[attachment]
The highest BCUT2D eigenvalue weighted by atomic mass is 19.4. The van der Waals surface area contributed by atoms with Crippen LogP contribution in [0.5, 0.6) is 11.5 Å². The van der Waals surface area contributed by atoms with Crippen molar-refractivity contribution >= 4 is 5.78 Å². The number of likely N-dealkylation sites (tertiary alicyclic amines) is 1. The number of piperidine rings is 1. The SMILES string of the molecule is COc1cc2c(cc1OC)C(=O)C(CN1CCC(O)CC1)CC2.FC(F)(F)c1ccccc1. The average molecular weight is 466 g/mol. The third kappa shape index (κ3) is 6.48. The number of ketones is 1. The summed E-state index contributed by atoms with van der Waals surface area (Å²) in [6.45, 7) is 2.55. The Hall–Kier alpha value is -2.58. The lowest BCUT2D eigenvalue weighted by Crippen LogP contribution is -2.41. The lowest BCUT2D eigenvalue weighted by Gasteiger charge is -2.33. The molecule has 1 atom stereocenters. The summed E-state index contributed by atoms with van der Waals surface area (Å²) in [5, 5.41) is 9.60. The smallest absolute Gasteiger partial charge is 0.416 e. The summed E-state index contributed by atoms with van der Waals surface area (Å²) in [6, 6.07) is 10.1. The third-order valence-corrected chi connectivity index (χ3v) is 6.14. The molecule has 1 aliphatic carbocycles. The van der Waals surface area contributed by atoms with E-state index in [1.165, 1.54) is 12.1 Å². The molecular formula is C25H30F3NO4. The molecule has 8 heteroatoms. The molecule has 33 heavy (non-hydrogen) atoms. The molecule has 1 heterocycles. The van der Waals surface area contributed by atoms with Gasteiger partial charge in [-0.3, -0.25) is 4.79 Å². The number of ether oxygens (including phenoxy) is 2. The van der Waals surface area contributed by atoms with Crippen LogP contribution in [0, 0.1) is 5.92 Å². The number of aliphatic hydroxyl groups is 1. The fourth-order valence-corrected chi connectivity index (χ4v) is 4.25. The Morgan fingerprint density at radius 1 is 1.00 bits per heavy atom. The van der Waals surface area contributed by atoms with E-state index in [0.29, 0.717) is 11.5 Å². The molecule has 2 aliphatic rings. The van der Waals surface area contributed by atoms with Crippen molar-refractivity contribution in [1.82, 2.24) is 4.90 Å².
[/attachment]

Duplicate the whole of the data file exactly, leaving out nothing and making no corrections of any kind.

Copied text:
The highest BCUT2D eigenvalue weighted by atomic mass is 19.4. The van der Waals surface area contributed by atoms with Crippen LogP contribution in [0.5, 0.6) is 11.5 Å². The van der Waals surface area contributed by atoms with Crippen molar-refractivity contribution >= 4 is 5.78 Å². The number of likely N-dealkylation sites (tertiary alicyclic amines) is 1. The number of piperidine rings is 1. The SMILES string of the molecule is COc1cc2c(cc1OC)C(=O)C(CN1CCC(O)CC1)CC2.FC(F)(F)c1ccccc1. The average molecular weight is 466 g/mol. The third kappa shape index (κ3) is 6.48. The number of ketones is 1. The summed E-state index contributed by atoms with van der Waals surface area (Å²) in [6.45, 7) is 2.55. The Hall–Kier alpha value is -2.58. The lowest BCUT2D eigenvalue weighted by Crippen LogP contribution is -2.41. The lowest BCUT2D eigenvalue weighted by Gasteiger charge is -2.33. The molecule has 1 atom stereocenters. The summed E-state index contributed by atoms with van der Waals surface area (Å²) in [5, 5.41) is 9.60. The smallest absolute Gasteiger partial charge is 0.416 e. The summed E-state index contributed by atoms with van der Waals surface area (Å²) in [6, 6.07) is 10.1. The third-order valence-corrected chi connectivity index (χ3v) is 6.14. The molecule has 1 aliphatic carbocycles. The van der Waals surface area contributed by atoms with E-state index in [1.165, 1.54) is 12.1 Å². The molecular formula is C25H30F3NO4. The molecule has 8 heteroatoms. The molecule has 33 heavy (non-hydrogen) atoms. The molecule has 1 heterocycles. The van der Waals surface area contributed by atoms with Gasteiger partial charge in [-0.3, -0.25) is 4.79 Å². The number of ether oxygens (including phenoxy) is 2. The van der Waals surface area contributed by atoms with Crippen LogP contribution in [0, 0.1) is 5.92 Å². The number of aliphatic hydroxyl groups is 1. The fourth-order valence-corrected chi connectivity index (χ4v) is 4.25. The Morgan fingerprint density at radius 1 is 1.00 bits per heavy atom. The van der Waals surface area contributed by atoms with E-state index in [0.29, 0.717) is 11.5 Å². The molecule has 2 aliphatic rings. The van der Waals surface area contributed by atoms with Crippen molar-refractivity contribution in [1.82, 2.24) is 4.90 Å².